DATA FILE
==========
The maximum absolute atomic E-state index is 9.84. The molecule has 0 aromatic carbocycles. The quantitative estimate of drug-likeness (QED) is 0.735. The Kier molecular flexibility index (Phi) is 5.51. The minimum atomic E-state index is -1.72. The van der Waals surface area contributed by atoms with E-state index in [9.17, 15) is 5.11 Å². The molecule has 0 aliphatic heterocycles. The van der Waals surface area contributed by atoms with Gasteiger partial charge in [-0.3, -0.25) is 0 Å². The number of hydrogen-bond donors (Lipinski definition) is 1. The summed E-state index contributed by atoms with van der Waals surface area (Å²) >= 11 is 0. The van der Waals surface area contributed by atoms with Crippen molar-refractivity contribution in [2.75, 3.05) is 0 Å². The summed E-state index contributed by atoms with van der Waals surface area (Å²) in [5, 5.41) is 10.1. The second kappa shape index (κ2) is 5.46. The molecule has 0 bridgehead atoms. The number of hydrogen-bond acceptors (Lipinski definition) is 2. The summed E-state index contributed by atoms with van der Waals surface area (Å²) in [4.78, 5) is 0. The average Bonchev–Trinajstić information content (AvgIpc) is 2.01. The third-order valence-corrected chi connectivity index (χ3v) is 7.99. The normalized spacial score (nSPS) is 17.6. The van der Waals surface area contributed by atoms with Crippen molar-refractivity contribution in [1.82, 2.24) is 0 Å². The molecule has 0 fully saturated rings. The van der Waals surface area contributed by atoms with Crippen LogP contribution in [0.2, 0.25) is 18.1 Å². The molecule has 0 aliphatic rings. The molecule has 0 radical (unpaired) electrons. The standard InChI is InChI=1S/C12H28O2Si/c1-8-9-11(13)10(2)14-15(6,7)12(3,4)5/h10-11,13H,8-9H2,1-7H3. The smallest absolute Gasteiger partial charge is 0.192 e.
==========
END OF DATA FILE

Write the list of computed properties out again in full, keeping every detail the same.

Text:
The maximum absolute atomic E-state index is 9.84. The molecule has 0 aromatic carbocycles. The quantitative estimate of drug-likeness (QED) is 0.735. The Kier molecular flexibility index (Phi) is 5.51. The minimum atomic E-state index is -1.72. The van der Waals surface area contributed by atoms with E-state index in [9.17, 15) is 5.11 Å². The molecule has 0 aliphatic heterocycles. The van der Waals surface area contributed by atoms with Gasteiger partial charge in [-0.3, -0.25) is 0 Å². The number of hydrogen-bond donors (Lipinski definition) is 1. The summed E-state index contributed by atoms with van der Waals surface area (Å²) >= 11 is 0. The van der Waals surface area contributed by atoms with Crippen molar-refractivity contribution in [2.75, 3.05) is 0 Å². The summed E-state index contributed by atoms with van der Waals surface area (Å²) in [5, 5.41) is 10.1. The second kappa shape index (κ2) is 5.46. The molecule has 0 bridgehead atoms. The number of hydrogen-bond acceptors (Lipinski definition) is 2. The summed E-state index contributed by atoms with van der Waals surface area (Å²) in [4.78, 5) is 0. The average Bonchev–Trinajstić information content (AvgIpc) is 2.01. The third-order valence-corrected chi connectivity index (χ3v) is 7.99. The normalized spacial score (nSPS) is 17.6. The van der Waals surface area contributed by atoms with Crippen molar-refractivity contribution in [1.82, 2.24) is 0 Å². The molecule has 0 fully saturated rings. The van der Waals surface area contributed by atoms with Crippen LogP contribution in [0.2, 0.25) is 18.1 Å². The molecule has 0 aliphatic rings. The molecule has 0 radical (unpaired) electrons. The standard InChI is InChI=1S/C12H28O2Si/c1-8-9-11(13)10(2)14-15(6,7)12(3,4)5/h10-11,13H,8-9H2,1-7H3. The smallest absolute Gasteiger partial charge is 0.192 e.